MANAFORT: I don't know who said that. Certainly there are people probably would like to, because there's a lot of good work going on there and we've been able to develop a campaign that is cohesive, that's working together, and in a record time thanks to a great candidate who has got a vision and connected to the American people, put the campaign in a position to win the presidency.
And so we're going to continue to move forward...
KARL: But do you believe your campaign headquarters has been bugged?
MANAFORT: Do I believe it? No, I don't believe it. But I don't know who said that.
KARL: All right. Paul Manafort, thank you for joining us.
No, the campaign is not cohesive and their candidate is in so far over his head that he's drowning in his own bile at this point.
Gordon Dahl at the University of California, San Diego and Enrico Moretti at the University of California, Berkeley noticed more than a decade ago that men are more likely to marry, and stay married to, women who bore them sons rather than daughters. In an analysis of American census data, they found that men were more inclined to propose to their partners if they discovered that a baby in utero was a boy, and they were less prone to getting a divorce if the first child was a boy rather than a girl. In the event of divorce, men with sons were more likely to get custody, and women with daughters were less likely to remarry.
To confirm this relationship between sons and marital harmony, Laura Giuliano, an economist at the University of Miami, analysed a survey of parents of children born in America between 1998 and 2000. She found that couples with a son were indeed more likely to be married three years after the birth of their child than those with a daughter. This effect can be seen in data on households across a number of rich countries, which show that adolescent boys are more likely than girls to live with both biological parents. The difference is small – in America, for example, 39% of 12- to 16-year-old girls live without their biological father in the house, compared with 36% of 12- to 16-year-old boys – but consistent. “I have never found a single statistic on a father’s presence in the household that didn’t have a significant gender difference,” says Shelly Lundberg, an economist who specialises in family behaviour at the University of California, Santa Barbara.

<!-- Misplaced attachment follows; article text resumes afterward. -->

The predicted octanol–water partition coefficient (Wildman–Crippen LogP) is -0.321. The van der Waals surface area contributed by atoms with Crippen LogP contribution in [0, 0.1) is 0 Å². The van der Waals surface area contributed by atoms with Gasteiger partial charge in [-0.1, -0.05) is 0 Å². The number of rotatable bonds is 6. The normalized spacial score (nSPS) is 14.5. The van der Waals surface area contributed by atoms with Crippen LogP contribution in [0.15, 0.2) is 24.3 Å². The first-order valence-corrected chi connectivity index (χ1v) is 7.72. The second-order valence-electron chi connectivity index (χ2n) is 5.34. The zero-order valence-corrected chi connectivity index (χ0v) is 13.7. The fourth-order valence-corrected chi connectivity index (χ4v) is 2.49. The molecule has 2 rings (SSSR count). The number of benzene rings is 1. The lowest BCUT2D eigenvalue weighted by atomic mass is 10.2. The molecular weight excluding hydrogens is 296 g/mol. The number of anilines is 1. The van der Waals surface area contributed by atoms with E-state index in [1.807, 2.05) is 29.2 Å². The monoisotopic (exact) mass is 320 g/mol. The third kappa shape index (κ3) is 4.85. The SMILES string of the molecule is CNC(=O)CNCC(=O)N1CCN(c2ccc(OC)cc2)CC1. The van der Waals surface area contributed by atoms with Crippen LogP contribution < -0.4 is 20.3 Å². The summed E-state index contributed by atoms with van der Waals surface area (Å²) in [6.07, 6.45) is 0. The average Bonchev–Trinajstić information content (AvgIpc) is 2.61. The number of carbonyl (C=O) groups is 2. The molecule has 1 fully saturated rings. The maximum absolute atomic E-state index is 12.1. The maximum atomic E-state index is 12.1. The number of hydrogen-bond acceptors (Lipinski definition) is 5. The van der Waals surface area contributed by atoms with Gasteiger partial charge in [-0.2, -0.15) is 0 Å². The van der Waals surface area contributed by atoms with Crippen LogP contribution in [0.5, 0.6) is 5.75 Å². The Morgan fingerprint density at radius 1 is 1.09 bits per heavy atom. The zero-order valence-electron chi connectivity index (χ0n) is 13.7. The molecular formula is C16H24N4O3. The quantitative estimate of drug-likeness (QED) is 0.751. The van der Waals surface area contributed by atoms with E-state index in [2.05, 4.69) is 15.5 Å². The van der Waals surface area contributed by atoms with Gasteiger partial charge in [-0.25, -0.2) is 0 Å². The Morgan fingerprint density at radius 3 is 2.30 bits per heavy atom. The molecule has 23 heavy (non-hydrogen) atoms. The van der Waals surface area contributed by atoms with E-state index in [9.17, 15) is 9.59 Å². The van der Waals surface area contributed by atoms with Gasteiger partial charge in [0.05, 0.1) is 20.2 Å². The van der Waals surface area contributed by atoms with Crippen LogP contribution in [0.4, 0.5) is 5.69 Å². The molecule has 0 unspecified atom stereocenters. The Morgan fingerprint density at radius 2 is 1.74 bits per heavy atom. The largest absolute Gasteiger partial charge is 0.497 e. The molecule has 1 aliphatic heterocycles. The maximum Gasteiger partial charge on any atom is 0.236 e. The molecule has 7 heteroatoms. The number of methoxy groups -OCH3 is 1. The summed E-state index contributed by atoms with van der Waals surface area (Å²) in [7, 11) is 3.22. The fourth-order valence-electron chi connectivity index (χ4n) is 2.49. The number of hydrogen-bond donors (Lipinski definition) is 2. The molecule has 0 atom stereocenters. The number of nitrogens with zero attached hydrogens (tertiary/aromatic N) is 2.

What is going on here? Do fathers simply prefer sons? Or are there other forces that bind fathers to homes with boys?
Part of the appeal of having a child of the same sex as oneself is what Pharaon calls the “mini-me phenomenon”: parents hope to create someone who is both similar to and better than themselves. By granting their children opportunities that they themselves lacked, and by behaving as the parents they always wanted, many seek to remove the same obstacles they believe were set on their own paths as they were growing up. “A lot of parents will see themselves through their child. They think, ‘Here is where I can get it right’,” Pharaon says.
This desire is hardly exclusive to men. Faith, a woman in her mid-60s with long dark hair, concedes that it was “kind of a relief” to have daughters. “There’s something we have in common,” she says of her three girls, now women in their 30s. “At each stage of their lives I would relate to how I felt at that age, and what I wished my mom said to me.”
But among fathers, this preference is plainly more profound. Sean Grover, a family psychotherapist in New York and author of the book “When Kids Call the Shots”, suggests that this is because men often feel less intuitive as parents than women do. Mothers offer babies their first opportunity for attachment; their bodies are literally essential for nourishment. Many fathers find it takes longer to connect with their children, not only because they lack that physical bond, but also because they are often stuck at work during the day. “A lot of men complain that when the baby arrives they don’t know what to do with themselves,” says Grover. “Once you get past their bravado, they are really lost.” Some men, says Pharaon, “attach themselves to the idea that at least my boy will need me to throw a ball around.” They feel a sense of purpose in the job of modelling what it means to be a man.